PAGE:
Embracing courageous leadership: Understanding the impact

You will never do anything in this world without courage. It is the greatest quality of the mind next to honor. 
— Aristotle
It was the Roman statesman and scholar Marcus Cicero who said, “More is lost by indecision than wrong decision. Indecision is the thief of opportunity. It will steal you blind.” The words of Cicero are as true today as they’ve ever been. 
Is it possible that the lack of courageous leadership is creating a leadership vacuum marked not by the lack of great ideas and ability, but characterized by inaction and a lack of courage?
Former President Ronald Reagan told a story about the time when he was a little boy buying a pair of shoes and the cost of indecision. An aunt had taken him to a cobbler to have a pair of shoes made for him.
The shoemaker asked him, “Do you want a square toe or a round toe?” The young Reagan hemmed and hawed. So the cobbler told him, “Come back in a day or two and let me know what you want.” 
A few days later the shoemaker saw Reagan on the street and asked what he had decided about his shoes. “I still haven’t made up my mind,” he answered. “Very well,” said the cobbler.
When Reagan received the shoes, he was shocked to see that one shoe had a square toe and one shoe had a round toe. “Looking at those shoes every day taught me a lesson,” said Reagan years later. “If you don’t make your own decisions, somebody else will make them for you!”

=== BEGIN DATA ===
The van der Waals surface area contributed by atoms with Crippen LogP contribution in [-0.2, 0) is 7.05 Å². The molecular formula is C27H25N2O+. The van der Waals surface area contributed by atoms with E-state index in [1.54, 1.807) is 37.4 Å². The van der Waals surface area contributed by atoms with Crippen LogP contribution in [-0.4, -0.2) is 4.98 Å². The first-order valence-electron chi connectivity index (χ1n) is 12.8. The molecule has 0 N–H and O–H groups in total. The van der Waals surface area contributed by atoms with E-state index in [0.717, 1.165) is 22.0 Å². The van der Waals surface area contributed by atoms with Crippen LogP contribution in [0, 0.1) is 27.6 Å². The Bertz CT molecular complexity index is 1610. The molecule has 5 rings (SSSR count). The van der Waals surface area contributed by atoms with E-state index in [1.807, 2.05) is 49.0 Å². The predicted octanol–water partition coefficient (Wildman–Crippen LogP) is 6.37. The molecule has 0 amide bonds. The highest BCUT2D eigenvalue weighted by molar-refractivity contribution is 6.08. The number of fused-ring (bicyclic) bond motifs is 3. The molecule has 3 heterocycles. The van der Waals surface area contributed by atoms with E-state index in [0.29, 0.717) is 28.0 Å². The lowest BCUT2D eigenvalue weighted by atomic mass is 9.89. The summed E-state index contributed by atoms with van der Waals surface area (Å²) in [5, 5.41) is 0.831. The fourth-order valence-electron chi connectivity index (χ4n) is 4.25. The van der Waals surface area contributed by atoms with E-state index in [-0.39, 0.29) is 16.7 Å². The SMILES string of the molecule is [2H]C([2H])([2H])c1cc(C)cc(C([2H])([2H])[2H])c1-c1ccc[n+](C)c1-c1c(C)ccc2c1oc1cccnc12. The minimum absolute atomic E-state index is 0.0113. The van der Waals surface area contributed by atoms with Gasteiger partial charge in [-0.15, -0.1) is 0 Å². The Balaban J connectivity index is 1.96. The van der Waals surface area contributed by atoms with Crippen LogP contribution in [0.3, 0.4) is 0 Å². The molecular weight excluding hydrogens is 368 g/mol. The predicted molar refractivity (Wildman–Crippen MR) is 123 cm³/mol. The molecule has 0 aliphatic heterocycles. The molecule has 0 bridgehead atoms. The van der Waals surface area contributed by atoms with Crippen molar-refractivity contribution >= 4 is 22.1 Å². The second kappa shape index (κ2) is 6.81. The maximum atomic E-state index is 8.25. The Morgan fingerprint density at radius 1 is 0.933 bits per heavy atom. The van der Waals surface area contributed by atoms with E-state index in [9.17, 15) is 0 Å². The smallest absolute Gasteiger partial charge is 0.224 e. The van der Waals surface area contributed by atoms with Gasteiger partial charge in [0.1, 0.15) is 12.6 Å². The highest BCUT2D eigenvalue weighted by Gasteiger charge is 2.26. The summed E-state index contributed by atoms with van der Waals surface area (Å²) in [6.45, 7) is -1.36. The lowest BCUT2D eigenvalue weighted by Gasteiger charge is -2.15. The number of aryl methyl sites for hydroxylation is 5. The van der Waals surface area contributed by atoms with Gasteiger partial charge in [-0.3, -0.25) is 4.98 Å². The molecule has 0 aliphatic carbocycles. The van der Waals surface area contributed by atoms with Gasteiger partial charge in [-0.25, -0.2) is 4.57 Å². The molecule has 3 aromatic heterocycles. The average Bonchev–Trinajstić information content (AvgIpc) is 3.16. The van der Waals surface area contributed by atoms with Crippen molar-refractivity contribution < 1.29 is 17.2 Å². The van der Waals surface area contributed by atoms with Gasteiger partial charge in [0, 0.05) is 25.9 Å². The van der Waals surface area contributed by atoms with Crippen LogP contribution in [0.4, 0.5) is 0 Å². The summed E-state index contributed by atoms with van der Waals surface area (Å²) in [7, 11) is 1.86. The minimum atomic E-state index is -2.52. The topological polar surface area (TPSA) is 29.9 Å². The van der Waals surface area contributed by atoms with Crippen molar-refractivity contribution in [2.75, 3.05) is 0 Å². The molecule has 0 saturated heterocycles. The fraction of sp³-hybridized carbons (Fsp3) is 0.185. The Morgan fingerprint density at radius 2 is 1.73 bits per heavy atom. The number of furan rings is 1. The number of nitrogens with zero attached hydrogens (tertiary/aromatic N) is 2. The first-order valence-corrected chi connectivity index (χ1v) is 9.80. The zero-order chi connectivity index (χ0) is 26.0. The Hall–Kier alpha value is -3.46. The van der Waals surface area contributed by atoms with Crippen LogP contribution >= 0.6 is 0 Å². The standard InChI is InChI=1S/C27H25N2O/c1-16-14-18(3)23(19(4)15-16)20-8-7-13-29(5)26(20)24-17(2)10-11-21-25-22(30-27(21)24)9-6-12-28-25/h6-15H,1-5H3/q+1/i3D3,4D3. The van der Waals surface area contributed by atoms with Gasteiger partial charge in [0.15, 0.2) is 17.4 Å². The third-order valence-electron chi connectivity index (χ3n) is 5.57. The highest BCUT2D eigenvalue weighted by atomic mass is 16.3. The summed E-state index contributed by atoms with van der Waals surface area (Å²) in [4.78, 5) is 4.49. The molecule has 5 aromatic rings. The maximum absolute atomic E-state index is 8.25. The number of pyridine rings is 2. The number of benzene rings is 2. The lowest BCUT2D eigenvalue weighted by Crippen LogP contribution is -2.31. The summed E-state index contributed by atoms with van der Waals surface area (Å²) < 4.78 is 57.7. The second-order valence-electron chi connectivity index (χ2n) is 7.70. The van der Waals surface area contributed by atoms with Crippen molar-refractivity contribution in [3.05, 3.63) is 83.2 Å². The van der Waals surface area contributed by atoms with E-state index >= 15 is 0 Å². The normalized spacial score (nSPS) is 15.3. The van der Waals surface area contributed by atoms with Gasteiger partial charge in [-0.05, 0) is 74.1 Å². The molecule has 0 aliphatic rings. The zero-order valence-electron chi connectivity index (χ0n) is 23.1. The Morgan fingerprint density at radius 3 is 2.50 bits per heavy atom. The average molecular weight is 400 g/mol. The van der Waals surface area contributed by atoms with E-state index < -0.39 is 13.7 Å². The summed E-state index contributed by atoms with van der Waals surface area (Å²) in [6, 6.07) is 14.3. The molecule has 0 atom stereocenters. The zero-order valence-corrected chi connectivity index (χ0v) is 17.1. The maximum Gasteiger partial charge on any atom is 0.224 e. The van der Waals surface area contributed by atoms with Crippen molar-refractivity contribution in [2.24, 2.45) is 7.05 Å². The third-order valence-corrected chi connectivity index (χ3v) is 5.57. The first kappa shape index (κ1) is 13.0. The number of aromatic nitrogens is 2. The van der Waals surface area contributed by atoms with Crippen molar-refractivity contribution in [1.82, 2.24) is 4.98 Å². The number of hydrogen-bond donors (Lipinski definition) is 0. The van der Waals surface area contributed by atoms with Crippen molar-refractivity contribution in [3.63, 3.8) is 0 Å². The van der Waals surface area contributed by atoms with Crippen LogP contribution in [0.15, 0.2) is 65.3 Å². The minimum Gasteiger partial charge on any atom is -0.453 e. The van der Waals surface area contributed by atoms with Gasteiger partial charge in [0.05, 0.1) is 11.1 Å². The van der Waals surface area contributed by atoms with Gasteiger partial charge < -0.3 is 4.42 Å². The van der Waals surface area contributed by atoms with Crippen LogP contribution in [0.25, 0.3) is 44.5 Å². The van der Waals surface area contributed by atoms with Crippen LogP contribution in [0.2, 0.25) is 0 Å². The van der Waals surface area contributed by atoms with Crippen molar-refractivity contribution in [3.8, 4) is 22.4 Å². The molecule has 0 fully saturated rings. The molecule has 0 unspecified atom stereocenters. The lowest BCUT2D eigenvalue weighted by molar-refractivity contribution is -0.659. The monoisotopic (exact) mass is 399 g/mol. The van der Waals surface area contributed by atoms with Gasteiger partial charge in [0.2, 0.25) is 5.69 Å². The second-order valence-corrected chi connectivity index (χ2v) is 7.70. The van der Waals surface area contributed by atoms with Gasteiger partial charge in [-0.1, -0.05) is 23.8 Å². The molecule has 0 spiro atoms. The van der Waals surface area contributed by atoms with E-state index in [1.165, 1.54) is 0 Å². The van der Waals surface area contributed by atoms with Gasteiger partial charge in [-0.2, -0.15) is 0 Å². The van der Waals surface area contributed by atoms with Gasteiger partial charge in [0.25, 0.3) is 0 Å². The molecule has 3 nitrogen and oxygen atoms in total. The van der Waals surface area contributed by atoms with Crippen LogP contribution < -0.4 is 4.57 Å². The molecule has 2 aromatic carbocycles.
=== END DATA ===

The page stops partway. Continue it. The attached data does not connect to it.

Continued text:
Lacking courage as a leader at times is nothing new. But the consequences of it must be clear. Ryan Pendell did a great job diving into the topic not long ago in an article for Gallup entitled “Do Your Managers Lack Courage?”
In it, he makes the point that low-courage leaders can be held in high regard by both leaders and team members – mostly because they never stir up problems. But ultimately, they do not serve their teams well – and they don’t serve their leaders well either –
because they aren’t being honest with anyone. Pendell says, “Low-courage managers fail to provide the kinds of support that employees need to get their work done.”
And herein lies the need for courageous leaders. In this first part, I will shed light on what courageous leadership isn’t. In part two, I will share insights on what it is. In part three I will share insights on how to develop a courageous leadership mindset.
Courageous leadership – what it is and isn’t:
Courageous leadership is not placing your popularity over your principles.
Courageous leadership is grounded in your principles and values, not the whims of those you serve. Your first obligation is to affirm your core values, not your ego.
Courageous leadership is not passing the buck.
Courageous leaders accept the responsibility that comes with the territory. They make difficult decisions and are willing to face the music. 
Courageous leadership is not always about playing it safe.
Courageous leaders understand that sometimes to move forward you have to set your fears aside and take that first step.
Courageous leadership is not about kicking the can down the road.
Courageous leaders understand that eventually, decisions have to be made. You can only kick the can down the road so far until you reach a dead end. There must come a time for action.
Final Thoughts
Indecisive leaders can paralyze organizations and harm morale. But with courage, a leader can be a catalyst for change and progress. It’s time to be courageous!
Editor’s note: This is the first in a three-part series.
©2021 Doug Dickerson.
Read more from Doug at dougdickerson.net/. Listen to Doug’s leadership podcast at anchor.fm/cardinalpointleadership.

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